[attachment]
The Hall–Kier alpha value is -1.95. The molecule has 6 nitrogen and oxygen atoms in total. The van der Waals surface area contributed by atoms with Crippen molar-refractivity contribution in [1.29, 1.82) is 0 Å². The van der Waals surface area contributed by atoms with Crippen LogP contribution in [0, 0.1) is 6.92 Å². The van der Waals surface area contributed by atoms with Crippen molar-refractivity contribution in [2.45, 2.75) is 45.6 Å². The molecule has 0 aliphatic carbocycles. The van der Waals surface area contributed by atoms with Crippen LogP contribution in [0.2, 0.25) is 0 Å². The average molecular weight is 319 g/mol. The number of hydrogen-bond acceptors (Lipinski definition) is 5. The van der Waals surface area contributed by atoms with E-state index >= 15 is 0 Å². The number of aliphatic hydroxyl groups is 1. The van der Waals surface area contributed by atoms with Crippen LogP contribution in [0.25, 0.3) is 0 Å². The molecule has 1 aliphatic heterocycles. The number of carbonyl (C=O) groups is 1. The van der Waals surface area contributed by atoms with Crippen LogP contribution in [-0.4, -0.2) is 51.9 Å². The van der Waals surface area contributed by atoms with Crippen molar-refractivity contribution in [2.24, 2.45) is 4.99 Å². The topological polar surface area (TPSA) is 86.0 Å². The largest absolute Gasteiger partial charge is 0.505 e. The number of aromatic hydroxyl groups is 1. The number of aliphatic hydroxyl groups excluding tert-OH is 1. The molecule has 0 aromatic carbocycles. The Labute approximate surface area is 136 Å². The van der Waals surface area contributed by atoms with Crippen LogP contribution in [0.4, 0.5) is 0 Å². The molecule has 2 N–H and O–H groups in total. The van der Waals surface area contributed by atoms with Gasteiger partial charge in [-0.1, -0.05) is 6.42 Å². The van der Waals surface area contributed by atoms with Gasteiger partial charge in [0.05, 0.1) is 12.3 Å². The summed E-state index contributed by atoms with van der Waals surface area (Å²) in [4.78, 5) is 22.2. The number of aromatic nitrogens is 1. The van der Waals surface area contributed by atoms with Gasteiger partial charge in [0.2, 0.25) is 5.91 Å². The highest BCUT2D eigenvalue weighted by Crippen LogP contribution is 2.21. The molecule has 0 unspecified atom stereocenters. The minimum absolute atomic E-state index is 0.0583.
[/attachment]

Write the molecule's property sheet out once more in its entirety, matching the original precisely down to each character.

The Hall–Kier alpha value is -1.95. The molecule has 6 nitrogen and oxygen atoms in total. The van der Waals surface area contributed by atoms with Crippen molar-refractivity contribution in [1.29, 1.82) is 0 Å². The van der Waals surface area contributed by atoms with Crippen LogP contribution in [0, 0.1) is 6.92 Å². The van der Waals surface area contributed by atoms with Crippen molar-refractivity contribution in [2.45, 2.75) is 45.6 Å². The molecule has 0 aliphatic carbocycles. The van der Waals surface area contributed by atoms with Crippen LogP contribution in [0.2, 0.25) is 0 Å². The average molecular weight is 319 g/mol. The number of hydrogen-bond acceptors (Lipinski definition) is 5. The van der Waals surface area contributed by atoms with E-state index >= 15 is 0 Å². The number of aliphatic hydroxyl groups is 1. The van der Waals surface area contributed by atoms with Crippen LogP contribution in [0.25, 0.3) is 0 Å². The molecule has 1 aliphatic heterocycles. The number of carbonyl (C=O) groups is 1. The van der Waals surface area contributed by atoms with Crippen LogP contribution in [-0.4, -0.2) is 51.9 Å². The van der Waals surface area contributed by atoms with Crippen molar-refractivity contribution in [2.24, 2.45) is 4.99 Å². The topological polar surface area (TPSA) is 86.0 Å². The largest absolute Gasteiger partial charge is 0.505 e. The number of aromatic hydroxyl groups is 1. The number of aliphatic hydroxyl groups excluding tert-OH is 1. The molecule has 0 aromatic carbocycles. The Labute approximate surface area is 136 Å². The van der Waals surface area contributed by atoms with Crippen LogP contribution in [0.4, 0.5) is 0 Å². The molecule has 2 N–H and O–H groups in total. The van der Waals surface area contributed by atoms with Gasteiger partial charge in [-0.1, -0.05) is 6.42 Å². The van der Waals surface area contributed by atoms with Gasteiger partial charge in [0.05, 0.1) is 12.3 Å². The summed E-state index contributed by atoms with van der Waals surface area (Å²) in [4.78, 5) is 22.2. The number of aromatic nitrogens is 1. The van der Waals surface area contributed by atoms with Gasteiger partial charge in [0.2, 0.25) is 5.91 Å². The highest BCUT2D eigenvalue weighted by Crippen LogP contribution is 2.21. The molecule has 0 unspecified atom stereocenters. The minimum absolute atomic E-state index is 0.0583.